SOC for Supply Chain

Demonstrate your organization’s adherence to internal controls that detect, prevent, and respond to supply chain risks with a SOC for Supply Chain examination

Developed by the American Institute of Certified Public Accountants (AICPA), a SOC for Supply Chain examination provides the independent opinion of a CPA on the organization’s description of the system it uses to manufacture, produce, or distribute products, and on the suitability of design and operating effectiveness of a company’s internal controls.

Communicate controls over manufacturing, production, and distribution systems to your partners and customers with an examination from our professionals.

Who Needs a SOC for Supply Chain Examination?

Vendors; suppliers; and production, manufacturing, and distribution companies can benefit from a report.

In general, an examination is an important assessment for two distinct entity types:

  • Manufacturing, production, or distribution companies required by customers to undergo a SOC for Supply Chain examination
  • Vendors or suppliers deemed an important part of an organization’s supply chain that could cause disruptions if operations are compromised

What Are the Benefits of a SOC for Supply Chain Examination?

SOC examinations can support organizations in numerous areas.

Reduce Time and Effort

Many customers or clients rely on manual, time-consuming assessment processes to assess if a vendor or supplier should be added to their supply chain.

A SOC for Supply Chain examination can quickly reduce due diligence efforts by cutting down time-consuming, manual procedures, such as:

  • Information gathering. An organization’s system description provides information on the organization’s security processes or other relevant operations including production, manufacturing, or distribution systems.
  • Site visits. Streamline site visits to the manufacture, production, or distribution facilities to observe physical controls or processes.
  • Questionnaires. Avoid sending lengthy questionnaires about internal controls, which are then assessed by the customer or client.
  • Standard of Comparison. Maintain a standard for organizations when comparing various vendors or suppliers.

Achieve Supply Chain Objectives

A SOC for Supply Chain examination can also help an organization achieve key supply chain objectives, through the following steps:

  • Establish a common set of criteria for disclosures about manufacturing, production, or distribution systems
  • Create a common set of criteria for assessing control effectiveness and design
  • Reduce required communication between organizations related to information about the manufacturing, production, or distribution system
  • Provide a standard for communicating relevant information without being required to disclose trade secrets, patents, or other intellectual property

This can allow organizations to focus resources on strengthening customer and client relations as well as demonstrating compliance through internal controls.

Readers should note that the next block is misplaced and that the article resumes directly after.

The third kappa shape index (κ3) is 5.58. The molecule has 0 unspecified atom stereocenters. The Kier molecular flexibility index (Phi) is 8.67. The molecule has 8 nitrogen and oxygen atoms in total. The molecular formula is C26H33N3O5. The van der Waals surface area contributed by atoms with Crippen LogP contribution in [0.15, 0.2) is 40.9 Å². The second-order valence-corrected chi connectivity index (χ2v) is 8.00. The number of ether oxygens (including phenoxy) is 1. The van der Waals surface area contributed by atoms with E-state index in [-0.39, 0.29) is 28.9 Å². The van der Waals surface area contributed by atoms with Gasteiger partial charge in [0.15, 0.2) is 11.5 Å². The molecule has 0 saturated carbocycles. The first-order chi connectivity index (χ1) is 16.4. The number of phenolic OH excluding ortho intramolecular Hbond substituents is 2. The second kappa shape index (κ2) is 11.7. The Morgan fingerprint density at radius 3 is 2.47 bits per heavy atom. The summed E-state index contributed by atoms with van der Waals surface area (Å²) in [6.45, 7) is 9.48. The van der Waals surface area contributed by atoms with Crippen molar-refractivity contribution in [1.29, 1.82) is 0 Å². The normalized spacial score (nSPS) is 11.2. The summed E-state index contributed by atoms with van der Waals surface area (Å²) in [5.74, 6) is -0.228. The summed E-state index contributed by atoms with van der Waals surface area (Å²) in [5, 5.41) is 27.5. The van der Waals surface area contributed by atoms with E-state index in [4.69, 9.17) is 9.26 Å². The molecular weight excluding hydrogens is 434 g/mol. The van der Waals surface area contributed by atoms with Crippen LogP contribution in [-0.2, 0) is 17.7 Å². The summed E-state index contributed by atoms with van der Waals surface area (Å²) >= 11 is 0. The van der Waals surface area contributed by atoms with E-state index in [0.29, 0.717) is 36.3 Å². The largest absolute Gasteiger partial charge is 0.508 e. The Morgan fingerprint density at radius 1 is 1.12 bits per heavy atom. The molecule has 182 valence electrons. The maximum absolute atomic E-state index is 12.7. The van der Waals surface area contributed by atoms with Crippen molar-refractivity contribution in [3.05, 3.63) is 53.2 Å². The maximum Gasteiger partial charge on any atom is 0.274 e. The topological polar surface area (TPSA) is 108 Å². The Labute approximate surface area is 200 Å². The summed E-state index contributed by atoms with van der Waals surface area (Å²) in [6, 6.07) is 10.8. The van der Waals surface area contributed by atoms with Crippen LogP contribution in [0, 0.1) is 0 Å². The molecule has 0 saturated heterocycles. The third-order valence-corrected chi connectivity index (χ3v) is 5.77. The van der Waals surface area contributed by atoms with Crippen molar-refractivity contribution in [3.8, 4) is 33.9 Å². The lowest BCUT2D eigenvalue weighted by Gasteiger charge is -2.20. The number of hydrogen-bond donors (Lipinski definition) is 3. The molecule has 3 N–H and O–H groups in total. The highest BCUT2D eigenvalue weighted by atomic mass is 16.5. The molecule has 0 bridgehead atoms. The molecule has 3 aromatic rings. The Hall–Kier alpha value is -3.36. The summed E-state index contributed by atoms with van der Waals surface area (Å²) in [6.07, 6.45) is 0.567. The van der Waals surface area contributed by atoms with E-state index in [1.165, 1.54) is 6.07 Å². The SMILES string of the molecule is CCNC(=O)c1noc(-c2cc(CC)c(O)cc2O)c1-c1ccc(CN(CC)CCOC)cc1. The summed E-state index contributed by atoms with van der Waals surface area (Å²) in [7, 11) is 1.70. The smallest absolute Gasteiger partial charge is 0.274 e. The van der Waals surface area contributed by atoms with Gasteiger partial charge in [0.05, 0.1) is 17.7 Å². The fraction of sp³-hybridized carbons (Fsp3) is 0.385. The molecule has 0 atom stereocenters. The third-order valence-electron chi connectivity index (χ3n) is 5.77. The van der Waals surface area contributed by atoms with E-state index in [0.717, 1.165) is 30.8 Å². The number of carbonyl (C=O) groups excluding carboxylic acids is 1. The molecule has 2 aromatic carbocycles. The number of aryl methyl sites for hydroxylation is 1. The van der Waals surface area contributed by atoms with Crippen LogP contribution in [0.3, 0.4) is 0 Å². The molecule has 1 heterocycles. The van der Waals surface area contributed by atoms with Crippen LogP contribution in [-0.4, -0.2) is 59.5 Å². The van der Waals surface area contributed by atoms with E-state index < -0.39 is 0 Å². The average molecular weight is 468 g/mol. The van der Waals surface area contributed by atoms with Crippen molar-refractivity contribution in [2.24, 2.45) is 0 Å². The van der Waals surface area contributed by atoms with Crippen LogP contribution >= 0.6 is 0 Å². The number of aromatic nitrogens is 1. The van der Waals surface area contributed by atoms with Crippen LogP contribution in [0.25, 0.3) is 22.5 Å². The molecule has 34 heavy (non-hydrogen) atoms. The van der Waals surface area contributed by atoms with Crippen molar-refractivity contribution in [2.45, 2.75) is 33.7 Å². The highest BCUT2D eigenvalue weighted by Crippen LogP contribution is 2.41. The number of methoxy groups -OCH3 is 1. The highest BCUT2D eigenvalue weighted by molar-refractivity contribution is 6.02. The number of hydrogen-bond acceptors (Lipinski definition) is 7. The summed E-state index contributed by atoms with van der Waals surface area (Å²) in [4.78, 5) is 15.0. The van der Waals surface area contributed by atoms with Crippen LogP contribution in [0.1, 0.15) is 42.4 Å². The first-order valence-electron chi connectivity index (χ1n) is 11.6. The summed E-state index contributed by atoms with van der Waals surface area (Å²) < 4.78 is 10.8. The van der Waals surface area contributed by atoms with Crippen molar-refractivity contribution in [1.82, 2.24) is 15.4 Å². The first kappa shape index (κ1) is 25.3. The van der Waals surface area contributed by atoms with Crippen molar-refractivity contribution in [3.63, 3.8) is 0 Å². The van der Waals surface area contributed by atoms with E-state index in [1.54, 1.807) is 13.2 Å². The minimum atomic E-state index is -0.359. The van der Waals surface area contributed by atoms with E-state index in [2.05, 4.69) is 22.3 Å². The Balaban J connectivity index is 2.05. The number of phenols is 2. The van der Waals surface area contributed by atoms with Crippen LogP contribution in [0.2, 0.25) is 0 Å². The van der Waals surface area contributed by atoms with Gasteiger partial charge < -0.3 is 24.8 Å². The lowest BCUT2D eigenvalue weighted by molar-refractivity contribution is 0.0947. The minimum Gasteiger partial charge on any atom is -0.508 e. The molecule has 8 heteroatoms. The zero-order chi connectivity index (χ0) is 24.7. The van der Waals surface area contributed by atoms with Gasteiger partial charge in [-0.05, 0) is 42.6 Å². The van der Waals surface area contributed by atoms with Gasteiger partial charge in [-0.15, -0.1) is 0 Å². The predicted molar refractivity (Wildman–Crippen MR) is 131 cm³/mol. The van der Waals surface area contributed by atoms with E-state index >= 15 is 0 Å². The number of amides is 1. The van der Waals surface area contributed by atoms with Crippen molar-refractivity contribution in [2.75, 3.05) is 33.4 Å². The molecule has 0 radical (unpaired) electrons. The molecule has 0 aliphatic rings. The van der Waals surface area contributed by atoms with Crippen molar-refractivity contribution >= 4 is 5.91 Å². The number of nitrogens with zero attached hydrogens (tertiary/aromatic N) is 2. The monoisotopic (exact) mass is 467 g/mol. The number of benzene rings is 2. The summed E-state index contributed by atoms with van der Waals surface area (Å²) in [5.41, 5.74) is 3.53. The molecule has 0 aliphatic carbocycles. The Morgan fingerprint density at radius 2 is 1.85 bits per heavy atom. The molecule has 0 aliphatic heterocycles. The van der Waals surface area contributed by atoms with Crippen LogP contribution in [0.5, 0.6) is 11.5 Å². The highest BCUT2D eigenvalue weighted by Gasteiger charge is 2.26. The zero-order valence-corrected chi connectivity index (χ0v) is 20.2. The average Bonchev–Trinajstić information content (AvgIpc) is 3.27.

Mitigate Risk

Demonstrate how your organization mitigates or addresses disruptions associated with common operational challenges including:

  • Regulatory or compliance changes
  • Financial health and vitality of a key vendor or supplier
  • Natural disasters or inclement weather
  • Civil unrest, war, or military or governmental action in certain geographical locations where key processes or vendors and suppliers operate
  • Pandemics, health hazards, and disease
  • Changing political climates

How the Process Works

The SOC for Supply Chain report includes four sections:

  • Management’s description of their manufacturing, production, or distribution system
  • Management’s assertion of its system description and controls, and responsibility for the design and operation of internal controls
  • The CPA’s opinion of management’s system description and design and operating effectiveness of internal controls
  • Presentation of management’s controls, how they map to the Trust Services Criteria, and the CPA’s test procedures and results to control tests


Sections one and four discussed above use two sets of criteria to determine a system’s effectiveness. The criteria are designed to allow for maximum applicability and scale for large and small organizations alike.

  • The Description Criteria. Used as the framework for an organization to present a description of their production, manufacturing, or distribution system.
  • The Control Criteria. The Trust Services Criteria are used as the framework to present the internal controls of an organization and how the Trust Services Criteria are met through those controls.

Expansive SOC Experience

Our professionals provide examinations for a range of client types including software-as-a-service (SaaS), infrastructure-as-a-service (IaaS), and platforms-as-a-service (PaaS) companies; business intelligence providers; colocation data centers; financial institutions and service companies; third-party administrators; benefits administrators; manufacturing and distribution companies; and more.


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